Unsolved missing people cases can be vexing for armchair detectives (and anguishing for relatives) because most of them have a distinct lack of clues. In case after case, the same pattern plays out: the person in question vanishes, no evidence of foul play is ever discovered, there was nothing anomalous about their activities prior to the disappearance to explain what happened to them, and no trace of them is ever seen again.
And then there's cases like this, where we have an abundance of clues indicating that something extremely bad happened, but it only deepens the mystery.
On the 8th of August, 2013, then-26 year old Brandon Lawson had an argument with his girlfriend and set off near midnight to drive to his father's house in Texas. Forty-five minutes later, he called his brother to say that he was out of gas and parked on the side of the road. His brother and his brother's girlfriend set off with a gas canister to bail him out.
Unknown to either of them, while they were en route Lawson made a 911 call, and this is where the real mystery starts. Lawson is extremely difficult to make out on the recording of the call--even the 911 dispatcher is having trouble understanding him--but he's obviously in a great deal of distress and asks for the police to come immediately.
This is significant, because Lawson had a warrant for his arrest at the time and seems to have been making some effort to evade the police (when his brother later couldn't find him, he apparently assumed initially that he had moved away from the road for this very reason). The fact that he urgently requested police seems to indicate that he was in an extremely dire situation, potentially one of mortal peril.
The police and Lawson's would-be rescuers arrived at the same time and found Lawson's truck parked somewhat haphazardly. His keys, phone and wallet were missing. Lawson's brother called him again; Lawson answered and said that he was ten minutes up the road and bleeding before the call abruptly cut out. He was never seen or heard from again.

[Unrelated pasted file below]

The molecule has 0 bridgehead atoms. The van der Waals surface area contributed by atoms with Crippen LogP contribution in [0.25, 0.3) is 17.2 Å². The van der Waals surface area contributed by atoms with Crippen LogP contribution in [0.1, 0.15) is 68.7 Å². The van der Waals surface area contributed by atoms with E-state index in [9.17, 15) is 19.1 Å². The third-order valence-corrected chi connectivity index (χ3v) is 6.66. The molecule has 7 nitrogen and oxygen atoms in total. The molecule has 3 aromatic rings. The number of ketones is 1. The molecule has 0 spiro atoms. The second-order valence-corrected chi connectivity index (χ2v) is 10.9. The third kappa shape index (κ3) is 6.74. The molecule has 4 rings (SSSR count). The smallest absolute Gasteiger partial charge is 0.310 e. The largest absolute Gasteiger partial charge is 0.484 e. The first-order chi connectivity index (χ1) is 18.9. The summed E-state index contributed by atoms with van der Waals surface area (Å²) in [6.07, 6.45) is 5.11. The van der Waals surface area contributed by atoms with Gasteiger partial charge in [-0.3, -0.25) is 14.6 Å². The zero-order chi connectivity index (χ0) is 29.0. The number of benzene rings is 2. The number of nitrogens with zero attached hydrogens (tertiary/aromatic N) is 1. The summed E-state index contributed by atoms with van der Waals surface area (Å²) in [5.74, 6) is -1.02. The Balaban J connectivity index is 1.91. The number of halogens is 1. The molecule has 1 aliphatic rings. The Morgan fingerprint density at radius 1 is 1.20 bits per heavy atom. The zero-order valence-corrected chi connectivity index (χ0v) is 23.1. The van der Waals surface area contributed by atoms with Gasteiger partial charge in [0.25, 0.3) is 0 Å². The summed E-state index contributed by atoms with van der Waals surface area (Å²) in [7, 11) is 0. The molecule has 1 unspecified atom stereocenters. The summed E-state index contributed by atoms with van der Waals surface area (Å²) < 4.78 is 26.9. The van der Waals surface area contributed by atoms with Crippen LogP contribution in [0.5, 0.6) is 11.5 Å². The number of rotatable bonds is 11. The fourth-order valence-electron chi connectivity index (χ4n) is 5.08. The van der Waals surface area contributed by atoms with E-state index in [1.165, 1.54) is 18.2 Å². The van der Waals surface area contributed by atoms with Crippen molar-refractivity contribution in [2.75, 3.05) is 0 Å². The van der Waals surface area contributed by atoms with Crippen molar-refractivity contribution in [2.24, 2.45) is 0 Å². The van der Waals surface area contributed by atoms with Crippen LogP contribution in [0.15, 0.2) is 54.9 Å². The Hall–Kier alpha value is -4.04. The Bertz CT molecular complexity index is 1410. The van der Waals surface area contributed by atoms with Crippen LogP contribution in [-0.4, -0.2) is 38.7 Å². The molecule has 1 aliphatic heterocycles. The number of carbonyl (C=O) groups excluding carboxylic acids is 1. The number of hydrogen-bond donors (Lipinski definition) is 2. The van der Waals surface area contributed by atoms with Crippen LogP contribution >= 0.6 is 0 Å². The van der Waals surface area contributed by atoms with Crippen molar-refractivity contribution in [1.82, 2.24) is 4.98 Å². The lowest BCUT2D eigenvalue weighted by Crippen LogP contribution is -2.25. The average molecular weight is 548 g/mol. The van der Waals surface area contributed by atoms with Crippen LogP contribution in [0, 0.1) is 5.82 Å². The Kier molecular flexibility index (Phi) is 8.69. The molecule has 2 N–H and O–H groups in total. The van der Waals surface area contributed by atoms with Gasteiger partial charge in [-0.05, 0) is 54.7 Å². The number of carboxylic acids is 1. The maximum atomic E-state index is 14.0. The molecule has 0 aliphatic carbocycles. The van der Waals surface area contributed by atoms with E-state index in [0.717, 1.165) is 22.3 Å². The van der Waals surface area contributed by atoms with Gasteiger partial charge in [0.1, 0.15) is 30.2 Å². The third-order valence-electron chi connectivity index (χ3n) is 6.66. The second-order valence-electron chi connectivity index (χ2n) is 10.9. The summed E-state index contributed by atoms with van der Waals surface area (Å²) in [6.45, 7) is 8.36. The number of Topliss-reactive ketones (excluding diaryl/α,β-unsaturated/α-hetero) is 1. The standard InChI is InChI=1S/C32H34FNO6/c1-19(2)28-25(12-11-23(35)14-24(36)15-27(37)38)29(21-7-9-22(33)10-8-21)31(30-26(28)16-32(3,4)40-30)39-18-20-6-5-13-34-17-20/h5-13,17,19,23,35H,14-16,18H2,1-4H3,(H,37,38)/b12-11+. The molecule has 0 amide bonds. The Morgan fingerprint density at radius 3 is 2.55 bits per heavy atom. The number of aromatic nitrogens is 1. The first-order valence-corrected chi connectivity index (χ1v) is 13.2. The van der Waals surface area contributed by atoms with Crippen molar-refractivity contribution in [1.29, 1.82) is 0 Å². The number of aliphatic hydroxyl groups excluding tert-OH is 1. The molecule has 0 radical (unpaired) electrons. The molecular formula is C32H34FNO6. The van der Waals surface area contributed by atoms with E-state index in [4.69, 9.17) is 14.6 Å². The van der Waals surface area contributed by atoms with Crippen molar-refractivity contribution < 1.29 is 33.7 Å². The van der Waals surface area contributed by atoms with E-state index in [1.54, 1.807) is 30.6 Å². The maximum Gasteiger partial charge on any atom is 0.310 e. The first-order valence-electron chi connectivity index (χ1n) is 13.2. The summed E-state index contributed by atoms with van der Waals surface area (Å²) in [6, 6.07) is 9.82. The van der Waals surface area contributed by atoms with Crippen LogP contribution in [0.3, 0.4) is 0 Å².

Naturally, a great deal of the amateur sleuthing around this case has gone into decoding the 911 call. Due to a combination of poor audio quality, Brandon's obvious panic and his heavy Texan accent, it's extremely difficult to make out what he's saying, and there are dozens of interpretations. Somewhat unbelievably, the points where the recording are the most garbled appear to be the moments where he's giving the most pertinent information about what the hell is going on. For example, you can pretty easily hear him saying "I'm in the middle of a field" and "my truck broke down", but in between the words are too muddled to make out clearly.
Listening to the call myself, it sounds to me like he's saying something like "a scraper(?) just pushing guys over." "Scraper" obviously doesn't make sense, and I'm pretty sure I'm mishearing that word, but it's been suggested that "pushing guys over" means that Lawson witnessed people being killed by whoever or whatever this "scraper" is. At times in the call it sounds like he's implying there's someone else with him (people have speculated that he may even be talking to someone else at one point), and he seems to state that he "ran into them." The dispatcher takes this to mean that he hit someone with his car, but as there was no sign of this at the scene, it's widely believed that Lawson meant he came upon someone unexpectedly, which led to his current predicament.